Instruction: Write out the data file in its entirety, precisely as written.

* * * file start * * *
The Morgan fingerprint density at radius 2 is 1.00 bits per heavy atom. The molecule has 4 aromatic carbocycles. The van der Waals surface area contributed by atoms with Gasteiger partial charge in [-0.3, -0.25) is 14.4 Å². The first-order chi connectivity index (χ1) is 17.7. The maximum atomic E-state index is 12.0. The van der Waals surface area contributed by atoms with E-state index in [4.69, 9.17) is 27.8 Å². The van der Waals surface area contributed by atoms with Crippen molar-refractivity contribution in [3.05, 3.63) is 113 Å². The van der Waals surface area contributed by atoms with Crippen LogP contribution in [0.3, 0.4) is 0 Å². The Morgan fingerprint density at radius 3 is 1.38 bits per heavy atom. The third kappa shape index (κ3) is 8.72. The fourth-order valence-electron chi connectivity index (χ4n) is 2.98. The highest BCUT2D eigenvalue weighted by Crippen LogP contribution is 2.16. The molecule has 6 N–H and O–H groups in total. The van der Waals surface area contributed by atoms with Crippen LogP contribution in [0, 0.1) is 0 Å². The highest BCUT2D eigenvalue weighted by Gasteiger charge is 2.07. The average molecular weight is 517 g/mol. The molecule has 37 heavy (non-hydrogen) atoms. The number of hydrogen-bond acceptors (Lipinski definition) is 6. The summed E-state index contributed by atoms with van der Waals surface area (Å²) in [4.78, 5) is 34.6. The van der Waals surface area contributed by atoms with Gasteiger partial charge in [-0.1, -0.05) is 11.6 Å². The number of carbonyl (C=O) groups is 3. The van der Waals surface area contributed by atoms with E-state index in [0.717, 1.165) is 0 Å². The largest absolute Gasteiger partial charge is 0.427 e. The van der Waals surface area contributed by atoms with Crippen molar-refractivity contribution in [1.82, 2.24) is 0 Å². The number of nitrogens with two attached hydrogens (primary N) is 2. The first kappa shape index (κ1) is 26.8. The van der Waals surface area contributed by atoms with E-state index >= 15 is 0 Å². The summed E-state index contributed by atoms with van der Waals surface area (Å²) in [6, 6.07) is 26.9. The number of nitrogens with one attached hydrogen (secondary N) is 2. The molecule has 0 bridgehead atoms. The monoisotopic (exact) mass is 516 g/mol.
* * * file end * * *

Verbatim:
The Morgan fingerprint density at radius 2 is 1.00 bits per heavy atom. The molecule has 4 aromatic carbocycles. The van der Waals surface area contributed by atoms with Gasteiger partial charge in [-0.3, -0.25) is 14.4 Å². The first-order chi connectivity index (χ1) is 17.7. The maximum atomic E-state index is 12.0. The van der Waals surface area contributed by atoms with E-state index in [4.69, 9.17) is 27.8 Å². The van der Waals surface area contributed by atoms with Crippen molar-refractivity contribution in [3.05, 3.63) is 113 Å². The van der Waals surface area contributed by atoms with Crippen LogP contribution in [0.3, 0.4) is 0 Å². The Morgan fingerprint density at radius 3 is 1.38 bits per heavy atom. The third kappa shape index (κ3) is 8.72. The fourth-order valence-electron chi connectivity index (χ4n) is 2.98. The highest BCUT2D eigenvalue weighted by Crippen LogP contribution is 2.16. The molecule has 6 N–H and O–H groups in total. The van der Waals surface area contributed by atoms with Crippen LogP contribution in [0, 0.1) is 0 Å². The highest BCUT2D eigenvalue weighted by Gasteiger charge is 2.07. The average molecular weight is 517 g/mol. The molecule has 37 heavy (non-hydrogen) atoms. The number of hydrogen-bond acceptors (Lipinski definition) is 6. The summed E-state index contributed by atoms with van der Waals surface area (Å²) in [4.78, 5) is 34.6. The van der Waals surface area contributed by atoms with Gasteiger partial charge in [-0.1, -0.05) is 11.6 Å². The number of carbonyl (C=O) groups is 3. The van der Waals surface area contributed by atoms with E-state index in [0.717, 1.165) is 0 Å². The largest absolute Gasteiger partial charge is 0.427 e. The van der Waals surface area contributed by atoms with Crippen molar-refractivity contribution in [1.82, 2.24) is 0 Å². The number of nitrogens with two attached hydrogens (primary N) is 2. The first kappa shape index (κ1) is 26.8. The van der Waals surface area contributed by atoms with E-state index >= 15 is 0 Å². The summed E-state index contributed by atoms with van der Waals surface area (Å²) in [6, 6.07) is 26.9. The number of nitrogens with one attached hydrogen (secondary N) is 2. The molecule has 0 bridgehead atoms. The monoisotopic (exact) mass is 516 g/mol.